Ask a Librarian?

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Have you ever noticed the link for “Ask a Librarian” on our library homepage? Any idea what it is?Why it is Ask a Librarianthere?

Questionpoint’s “Ask a Librarian” is operated by OCLC, Inc., based in Dublin, Ohio, which also maintains WorldCat, the largest online public access catalog (OPAC) in the world. OCLC began in 1967 as the Ohio College Library Center and has grown and grown. Through WorldCat, people can locate books, whether popular or rare, in libraries anywhere in the world. One librarian told us they had a patron from Virginia who was visiting friends in San Diego come to the San Diego County Law Library to see a book that was available in only four libraries in the world. This was the only copy in the United States.

The California county law libraries became involved in online reference and chat in 2002 when the Judicial Council of California, Administrative Office of the Courts began its self-help website and gave 24/7 Reference a link on it. The early funding was provided by the Federal Library Services and Technology Act and was hosted by the Los Angeles County Law Library.

Any county law library which provided staffing for the online service could add a link to the service on its own library website, which is how ours got there. At the beginning, six law libraries participated and they were asked to provide a minimum of 3 hours of live chat a week. When there was no librarian available, the questions were referred to a mailbox and any of the libraries could then answer them via email. Over its years of existence, librarians have been very careful not to provide legal advice. They refer “chatters” or “e-mailers” to books, libraries, websites or other information sources which may help them, but explain that by law they cannot provide legal advice or tell them which specific codes, forms, etc. they need.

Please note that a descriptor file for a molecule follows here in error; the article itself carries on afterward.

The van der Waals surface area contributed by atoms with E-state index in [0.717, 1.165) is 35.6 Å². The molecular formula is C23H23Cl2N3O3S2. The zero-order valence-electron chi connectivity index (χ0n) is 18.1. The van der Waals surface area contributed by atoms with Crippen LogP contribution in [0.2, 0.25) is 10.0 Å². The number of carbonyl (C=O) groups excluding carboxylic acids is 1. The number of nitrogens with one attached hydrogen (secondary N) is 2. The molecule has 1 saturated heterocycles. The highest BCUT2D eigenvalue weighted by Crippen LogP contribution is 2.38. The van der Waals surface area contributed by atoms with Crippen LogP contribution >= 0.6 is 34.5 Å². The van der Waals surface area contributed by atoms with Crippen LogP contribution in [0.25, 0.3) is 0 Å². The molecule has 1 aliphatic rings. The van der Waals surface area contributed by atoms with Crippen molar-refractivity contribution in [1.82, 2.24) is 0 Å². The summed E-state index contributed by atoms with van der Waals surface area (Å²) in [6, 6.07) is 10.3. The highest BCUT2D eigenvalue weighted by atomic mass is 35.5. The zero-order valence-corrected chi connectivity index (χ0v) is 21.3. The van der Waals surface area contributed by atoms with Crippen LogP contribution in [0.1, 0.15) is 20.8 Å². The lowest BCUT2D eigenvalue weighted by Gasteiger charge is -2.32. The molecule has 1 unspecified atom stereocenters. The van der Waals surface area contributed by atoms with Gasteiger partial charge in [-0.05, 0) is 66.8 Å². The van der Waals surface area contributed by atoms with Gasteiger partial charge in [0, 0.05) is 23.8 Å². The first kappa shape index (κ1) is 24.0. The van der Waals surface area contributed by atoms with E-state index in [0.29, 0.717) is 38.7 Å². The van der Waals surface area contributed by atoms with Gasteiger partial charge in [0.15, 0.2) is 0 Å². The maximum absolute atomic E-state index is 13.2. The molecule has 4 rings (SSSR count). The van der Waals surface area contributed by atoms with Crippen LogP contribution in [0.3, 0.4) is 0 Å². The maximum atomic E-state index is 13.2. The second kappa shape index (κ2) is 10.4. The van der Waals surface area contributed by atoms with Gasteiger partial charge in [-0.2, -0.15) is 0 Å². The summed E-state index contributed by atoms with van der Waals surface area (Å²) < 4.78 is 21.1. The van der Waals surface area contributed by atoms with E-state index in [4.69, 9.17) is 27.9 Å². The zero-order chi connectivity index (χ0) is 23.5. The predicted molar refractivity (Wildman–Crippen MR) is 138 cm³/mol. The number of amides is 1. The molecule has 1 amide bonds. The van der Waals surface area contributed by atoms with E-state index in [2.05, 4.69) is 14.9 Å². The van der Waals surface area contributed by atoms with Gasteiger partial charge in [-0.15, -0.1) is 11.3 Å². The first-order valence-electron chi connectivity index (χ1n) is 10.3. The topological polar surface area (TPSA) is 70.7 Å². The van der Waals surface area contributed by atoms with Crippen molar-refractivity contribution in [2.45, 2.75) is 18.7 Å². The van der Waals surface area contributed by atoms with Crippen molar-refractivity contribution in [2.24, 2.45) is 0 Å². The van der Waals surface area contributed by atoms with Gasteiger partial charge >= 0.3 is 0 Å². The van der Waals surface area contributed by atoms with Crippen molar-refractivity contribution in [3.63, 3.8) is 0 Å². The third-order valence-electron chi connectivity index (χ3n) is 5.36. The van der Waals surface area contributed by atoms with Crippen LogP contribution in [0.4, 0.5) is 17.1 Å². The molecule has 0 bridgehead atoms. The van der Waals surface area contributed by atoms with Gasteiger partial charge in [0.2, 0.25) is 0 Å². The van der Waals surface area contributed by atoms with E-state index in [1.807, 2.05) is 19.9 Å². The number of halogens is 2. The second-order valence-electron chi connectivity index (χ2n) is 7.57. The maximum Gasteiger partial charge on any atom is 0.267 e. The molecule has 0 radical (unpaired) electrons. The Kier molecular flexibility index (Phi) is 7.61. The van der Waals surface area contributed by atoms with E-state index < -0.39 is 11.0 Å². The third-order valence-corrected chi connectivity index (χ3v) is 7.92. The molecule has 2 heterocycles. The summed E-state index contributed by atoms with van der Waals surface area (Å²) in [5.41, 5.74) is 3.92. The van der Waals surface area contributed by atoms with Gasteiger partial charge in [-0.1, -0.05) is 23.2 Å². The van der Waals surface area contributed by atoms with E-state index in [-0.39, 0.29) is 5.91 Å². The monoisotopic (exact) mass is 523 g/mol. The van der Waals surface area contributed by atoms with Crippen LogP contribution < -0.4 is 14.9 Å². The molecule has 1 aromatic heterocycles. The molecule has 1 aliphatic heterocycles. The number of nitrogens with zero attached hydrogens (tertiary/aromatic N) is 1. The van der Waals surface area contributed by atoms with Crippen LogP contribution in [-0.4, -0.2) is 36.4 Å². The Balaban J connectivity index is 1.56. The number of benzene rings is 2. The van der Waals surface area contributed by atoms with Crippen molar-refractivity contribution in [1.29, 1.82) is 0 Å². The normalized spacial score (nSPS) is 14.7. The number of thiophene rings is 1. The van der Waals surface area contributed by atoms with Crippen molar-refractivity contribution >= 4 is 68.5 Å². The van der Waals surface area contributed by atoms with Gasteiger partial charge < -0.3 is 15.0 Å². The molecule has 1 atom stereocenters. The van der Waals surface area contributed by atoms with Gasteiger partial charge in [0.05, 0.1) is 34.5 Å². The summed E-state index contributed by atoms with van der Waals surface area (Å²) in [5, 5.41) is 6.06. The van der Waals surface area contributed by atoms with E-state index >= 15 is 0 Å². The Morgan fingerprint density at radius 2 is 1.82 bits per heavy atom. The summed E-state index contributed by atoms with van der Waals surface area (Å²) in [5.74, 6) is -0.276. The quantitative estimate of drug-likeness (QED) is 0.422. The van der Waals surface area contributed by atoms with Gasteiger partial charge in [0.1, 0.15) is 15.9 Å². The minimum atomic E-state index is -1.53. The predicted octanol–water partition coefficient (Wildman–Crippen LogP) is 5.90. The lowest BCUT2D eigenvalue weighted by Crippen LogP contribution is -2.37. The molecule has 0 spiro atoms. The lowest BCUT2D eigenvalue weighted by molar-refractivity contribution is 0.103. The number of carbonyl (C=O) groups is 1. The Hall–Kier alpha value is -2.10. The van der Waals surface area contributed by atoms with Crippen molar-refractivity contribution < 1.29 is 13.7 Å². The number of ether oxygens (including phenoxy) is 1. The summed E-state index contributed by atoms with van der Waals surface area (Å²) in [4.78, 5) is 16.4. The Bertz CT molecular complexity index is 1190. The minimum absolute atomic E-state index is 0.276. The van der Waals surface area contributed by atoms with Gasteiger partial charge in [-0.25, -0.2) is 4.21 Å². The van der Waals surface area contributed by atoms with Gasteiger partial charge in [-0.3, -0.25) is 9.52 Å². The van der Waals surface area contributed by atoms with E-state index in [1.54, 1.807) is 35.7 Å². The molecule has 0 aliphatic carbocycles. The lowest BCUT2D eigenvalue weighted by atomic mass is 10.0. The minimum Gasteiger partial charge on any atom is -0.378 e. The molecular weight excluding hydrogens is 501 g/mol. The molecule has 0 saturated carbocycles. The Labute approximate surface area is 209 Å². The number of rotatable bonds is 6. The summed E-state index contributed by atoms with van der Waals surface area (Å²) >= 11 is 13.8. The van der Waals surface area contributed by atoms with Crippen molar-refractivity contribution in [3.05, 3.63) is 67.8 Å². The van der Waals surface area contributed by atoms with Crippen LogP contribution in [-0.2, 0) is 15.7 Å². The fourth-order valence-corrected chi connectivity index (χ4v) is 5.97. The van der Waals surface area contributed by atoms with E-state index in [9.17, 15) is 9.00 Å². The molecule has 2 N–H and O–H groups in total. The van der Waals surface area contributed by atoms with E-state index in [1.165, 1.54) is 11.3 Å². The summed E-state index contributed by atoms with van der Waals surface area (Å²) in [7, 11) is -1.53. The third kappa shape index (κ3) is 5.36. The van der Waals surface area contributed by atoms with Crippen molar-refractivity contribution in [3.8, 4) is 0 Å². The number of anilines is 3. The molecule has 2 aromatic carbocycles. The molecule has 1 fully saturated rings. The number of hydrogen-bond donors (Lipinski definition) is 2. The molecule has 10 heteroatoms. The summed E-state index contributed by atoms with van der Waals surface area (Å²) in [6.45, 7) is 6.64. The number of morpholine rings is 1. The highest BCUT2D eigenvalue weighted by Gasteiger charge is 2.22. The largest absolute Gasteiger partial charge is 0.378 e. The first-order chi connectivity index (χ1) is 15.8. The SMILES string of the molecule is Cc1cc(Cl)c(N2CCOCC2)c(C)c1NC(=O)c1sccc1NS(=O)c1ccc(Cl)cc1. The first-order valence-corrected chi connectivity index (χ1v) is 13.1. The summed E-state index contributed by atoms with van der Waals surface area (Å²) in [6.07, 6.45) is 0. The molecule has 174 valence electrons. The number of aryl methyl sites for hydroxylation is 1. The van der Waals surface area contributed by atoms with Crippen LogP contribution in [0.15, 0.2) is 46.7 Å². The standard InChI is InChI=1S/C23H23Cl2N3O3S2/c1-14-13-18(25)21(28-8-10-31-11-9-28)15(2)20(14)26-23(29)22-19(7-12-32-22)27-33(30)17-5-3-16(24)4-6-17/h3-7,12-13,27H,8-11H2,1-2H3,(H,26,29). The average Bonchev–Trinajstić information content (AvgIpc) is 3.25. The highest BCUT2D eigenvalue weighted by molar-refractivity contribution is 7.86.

The program quickly took hold, especially after the icons were placed on all the county law library websites. Librarians could chat with one person at a time or balance 1-5 depending on the needs and abilities of the librarians doing the chat. Soon court officials and clerks were referring people to the sites.

As the California program and other programs expanded, OCLC became involved and took over the program, changing the name of the service to Questionpoint and opening it up to libraries around the world to provide 24/7 reference.

The Alameda County Law Library, because of reduced staffing, no longer participates in the online chat portion of the service. We do still answer questions via email being careful not to give legal advice.

Anyone is able to use it. Try it out. Look it over. That’s why it’s there!

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